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Last week, we talked about college admissions in North Korea. In today’s edition of Inside North Korea, we’ll learn about North Korea’s college system from Cho Jeong-ah, Vice President of the Korea Institute for National Unification. It is said that there is a wide difference between South and North Korea in terms of college classes.
University students in South Korea can choose the classes they want to take and design the curriculum themselves. That’s not the case with their North Korea counterparts. They learn the curricula that have already been set, just like high school students. North Korea is well aware that the system is rather uncompetitive. That’s why leader Kim Jong-un has instructed officials to introduce the educational credit system and increase elective courses so students can have a wider choice when selecting classes. For that purpose, however, it is necessary to develop new curricula and expand the teaching staff. Also importantly, there should be more classrooms for students who choose elective courses. Due to these restrictions, only a few prestigious universities have expanded elective courses little by little.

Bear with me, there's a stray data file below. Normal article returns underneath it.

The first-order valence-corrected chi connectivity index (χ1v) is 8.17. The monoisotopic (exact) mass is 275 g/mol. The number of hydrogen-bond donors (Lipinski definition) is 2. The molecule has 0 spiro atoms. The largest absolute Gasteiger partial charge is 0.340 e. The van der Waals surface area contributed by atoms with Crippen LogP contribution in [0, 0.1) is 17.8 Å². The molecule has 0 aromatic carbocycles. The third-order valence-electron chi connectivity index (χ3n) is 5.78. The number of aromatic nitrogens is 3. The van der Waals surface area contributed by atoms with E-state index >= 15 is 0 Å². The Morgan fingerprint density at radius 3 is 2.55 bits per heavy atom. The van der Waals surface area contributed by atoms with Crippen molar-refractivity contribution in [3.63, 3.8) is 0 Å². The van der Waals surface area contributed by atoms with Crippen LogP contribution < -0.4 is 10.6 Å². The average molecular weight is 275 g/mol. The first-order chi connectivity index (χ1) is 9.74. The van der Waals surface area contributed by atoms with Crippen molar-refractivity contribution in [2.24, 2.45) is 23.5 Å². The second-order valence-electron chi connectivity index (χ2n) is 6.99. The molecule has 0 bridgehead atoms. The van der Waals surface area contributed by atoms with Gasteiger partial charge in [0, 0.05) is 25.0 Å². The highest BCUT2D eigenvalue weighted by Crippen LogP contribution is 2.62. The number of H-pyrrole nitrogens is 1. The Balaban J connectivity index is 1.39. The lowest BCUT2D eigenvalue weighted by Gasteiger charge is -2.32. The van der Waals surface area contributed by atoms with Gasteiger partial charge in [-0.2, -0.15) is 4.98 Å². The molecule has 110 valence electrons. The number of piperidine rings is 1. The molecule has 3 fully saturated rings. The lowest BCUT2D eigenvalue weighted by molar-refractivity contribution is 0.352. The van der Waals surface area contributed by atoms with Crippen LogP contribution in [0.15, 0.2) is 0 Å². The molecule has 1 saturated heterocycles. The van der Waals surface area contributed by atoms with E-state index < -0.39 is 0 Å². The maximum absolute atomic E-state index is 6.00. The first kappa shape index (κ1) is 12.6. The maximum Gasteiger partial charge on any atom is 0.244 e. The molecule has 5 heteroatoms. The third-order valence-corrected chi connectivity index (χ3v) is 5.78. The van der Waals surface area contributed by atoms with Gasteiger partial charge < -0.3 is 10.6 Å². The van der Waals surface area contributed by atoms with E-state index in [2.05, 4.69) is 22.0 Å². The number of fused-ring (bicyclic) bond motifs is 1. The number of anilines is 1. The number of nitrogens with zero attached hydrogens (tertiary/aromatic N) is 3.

North Korean university students have to visit historical battle sites to learn the revolutionary traditions of former leaders Kim Il-sung and Kim Jong-il, and their ideology classes must account for 20 percent of total classes, regardless of their individual majors. The students are also forced to perform labor, which is included in the regular curricula.
Socialist states believe that education and knowledge should be put into practice in production sites. That is, learning is not just about studying at a desk but is connected with labor. The principle is applied to students from elementary schools to universities in North Korea. Under this principle, university students spend 12 weeks in total, or three weeks in a year, working at farms or factories. Because of a shortage of labor in the country, students and soldiers are often mobilized into labor for various events, including construction projects.